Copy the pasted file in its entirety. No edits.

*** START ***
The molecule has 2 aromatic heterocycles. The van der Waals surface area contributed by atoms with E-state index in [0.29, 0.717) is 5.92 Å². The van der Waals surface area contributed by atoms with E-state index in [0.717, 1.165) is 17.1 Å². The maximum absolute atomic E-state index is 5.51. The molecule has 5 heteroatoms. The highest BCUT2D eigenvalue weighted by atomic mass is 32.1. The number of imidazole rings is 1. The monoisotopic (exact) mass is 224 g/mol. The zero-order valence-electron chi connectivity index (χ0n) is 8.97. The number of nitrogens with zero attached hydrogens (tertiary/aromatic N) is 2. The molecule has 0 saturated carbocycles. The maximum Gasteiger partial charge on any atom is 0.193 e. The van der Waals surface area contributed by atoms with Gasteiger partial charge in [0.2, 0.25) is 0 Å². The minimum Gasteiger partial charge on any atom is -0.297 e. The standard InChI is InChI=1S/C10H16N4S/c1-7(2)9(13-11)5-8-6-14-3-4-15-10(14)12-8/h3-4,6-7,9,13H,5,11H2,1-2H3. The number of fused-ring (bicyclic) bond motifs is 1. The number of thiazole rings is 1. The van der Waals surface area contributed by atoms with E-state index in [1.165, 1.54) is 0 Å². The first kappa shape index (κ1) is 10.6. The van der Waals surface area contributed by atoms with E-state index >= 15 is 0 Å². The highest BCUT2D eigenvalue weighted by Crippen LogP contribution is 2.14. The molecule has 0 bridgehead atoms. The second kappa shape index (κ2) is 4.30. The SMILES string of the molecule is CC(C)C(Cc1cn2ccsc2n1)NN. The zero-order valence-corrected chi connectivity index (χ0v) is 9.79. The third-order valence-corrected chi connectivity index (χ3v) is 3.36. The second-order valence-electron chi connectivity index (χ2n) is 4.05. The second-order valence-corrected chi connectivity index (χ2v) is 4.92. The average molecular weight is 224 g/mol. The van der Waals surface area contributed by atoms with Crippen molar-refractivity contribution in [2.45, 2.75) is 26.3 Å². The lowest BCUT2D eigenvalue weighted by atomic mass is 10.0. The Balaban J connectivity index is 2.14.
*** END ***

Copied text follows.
The molecule has 2 aromatic heterocycles. The van der Waals surface area contributed by atoms with E-state index in [0.29, 0.717) is 5.92 Å². The van der Waals surface area contributed by atoms with E-state index in [0.717, 1.165) is 17.1 Å². The maximum absolute atomic E-state index is 5.51. The molecule has 5 heteroatoms. The highest BCUT2D eigenvalue weighted by atomic mass is 32.1. The number of imidazole rings is 1. The monoisotopic (exact) mass is 224 g/mol. The zero-order valence-electron chi connectivity index (χ0n) is 8.97. The number of nitrogens with zero attached hydrogens (tertiary/aromatic N) is 2. The molecule has 0 saturated carbocycles. The maximum Gasteiger partial charge on any atom is 0.193 e. The van der Waals surface area contributed by atoms with Gasteiger partial charge in [0.2, 0.25) is 0 Å². The minimum Gasteiger partial charge on any atom is -0.297 e. The standard InChI is InChI=1S/C10H16N4S/c1-7(2)9(13-11)5-8-6-14-3-4-15-10(14)12-8/h3-4,6-7,9,13H,5,11H2,1-2H3. The number of fused-ring (bicyclic) bond motifs is 1. The number of thiazole rings is 1. The van der Waals surface area contributed by atoms with E-state index in [1.165, 1.54) is 0 Å². The first kappa shape index (κ1) is 10.6. The van der Waals surface area contributed by atoms with E-state index >= 15 is 0 Å². The highest BCUT2D eigenvalue weighted by Crippen LogP contribution is 2.14. The molecule has 0 bridgehead atoms. The second kappa shape index (κ2) is 4.30. The SMILES string of the molecule is CC(C)C(Cc1cn2ccsc2n1)NN. The zero-order valence-corrected chi connectivity index (χ0v) is 9.79. The third-order valence-corrected chi connectivity index (χ3v) is 3.36. The second-order valence-electron chi connectivity index (χ2n) is 4.05. The second-order valence-corrected chi connectivity index (χ2v) is 4.92. The average molecular weight is 224 g/mol. The van der Waals surface area contributed by atoms with Crippen molar-refractivity contribution in [2.45, 2.75) is 26.3 Å². The lowest BCUT2D eigenvalue weighted by atomic mass is 10.0. The Balaban J connectivity index is 2.14.